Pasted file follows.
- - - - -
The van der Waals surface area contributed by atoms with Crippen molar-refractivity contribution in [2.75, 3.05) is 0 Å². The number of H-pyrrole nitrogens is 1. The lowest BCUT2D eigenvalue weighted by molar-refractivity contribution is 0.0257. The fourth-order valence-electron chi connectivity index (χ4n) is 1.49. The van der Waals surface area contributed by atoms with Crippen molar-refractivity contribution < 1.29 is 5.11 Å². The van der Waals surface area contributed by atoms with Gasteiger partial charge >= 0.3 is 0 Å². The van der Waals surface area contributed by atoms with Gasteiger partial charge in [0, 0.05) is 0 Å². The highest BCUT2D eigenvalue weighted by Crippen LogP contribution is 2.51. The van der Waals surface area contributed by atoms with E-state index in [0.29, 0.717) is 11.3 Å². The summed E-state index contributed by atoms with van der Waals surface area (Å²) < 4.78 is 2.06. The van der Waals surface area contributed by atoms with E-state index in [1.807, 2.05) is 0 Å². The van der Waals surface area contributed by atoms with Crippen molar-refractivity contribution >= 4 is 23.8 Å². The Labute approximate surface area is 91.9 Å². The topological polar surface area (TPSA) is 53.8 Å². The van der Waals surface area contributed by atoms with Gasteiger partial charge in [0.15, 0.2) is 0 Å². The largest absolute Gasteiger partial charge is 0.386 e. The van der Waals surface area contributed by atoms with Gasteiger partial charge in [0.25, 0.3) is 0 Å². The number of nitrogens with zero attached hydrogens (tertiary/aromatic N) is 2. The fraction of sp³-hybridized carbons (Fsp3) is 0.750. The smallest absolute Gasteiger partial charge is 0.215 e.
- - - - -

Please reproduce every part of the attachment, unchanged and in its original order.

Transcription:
The van der Waals surface area contributed by atoms with Crippen molar-refractivity contribution in [2.75, 3.05) is 0 Å². The number of H-pyrrole nitrogens is 1. The lowest BCUT2D eigenvalue weighted by molar-refractivity contribution is 0.0257. The fourth-order valence-electron chi connectivity index (χ4n) is 1.49. The van der Waals surface area contributed by atoms with Crippen molar-refractivity contribution < 1.29 is 5.11 Å². The van der Waals surface area contributed by atoms with Gasteiger partial charge >= 0.3 is 0 Å². The van der Waals surface area contributed by atoms with Gasteiger partial charge in [0, 0.05) is 0 Å². The highest BCUT2D eigenvalue weighted by Crippen LogP contribution is 2.51. The van der Waals surface area contributed by atoms with E-state index in [0.29, 0.717) is 11.3 Å². The summed E-state index contributed by atoms with van der Waals surface area (Å²) < 4.78 is 2.06. The van der Waals surface area contributed by atoms with E-state index in [1.807, 2.05) is 0 Å². The van der Waals surface area contributed by atoms with Crippen molar-refractivity contribution >= 4 is 23.8 Å². The Labute approximate surface area is 91.9 Å². The topological polar surface area (TPSA) is 53.8 Å². The van der Waals surface area contributed by atoms with Gasteiger partial charge in [0.15, 0.2) is 0 Å². The largest absolute Gasteiger partial charge is 0.386 e. The van der Waals surface area contributed by atoms with Gasteiger partial charge in [0.25, 0.3) is 0 Å². The number of nitrogens with zero attached hydrogens (tertiary/aromatic N) is 2. The fraction of sp³-hybridized carbons (Fsp3) is 0.750. The smallest absolute Gasteiger partial charge is 0.215 e.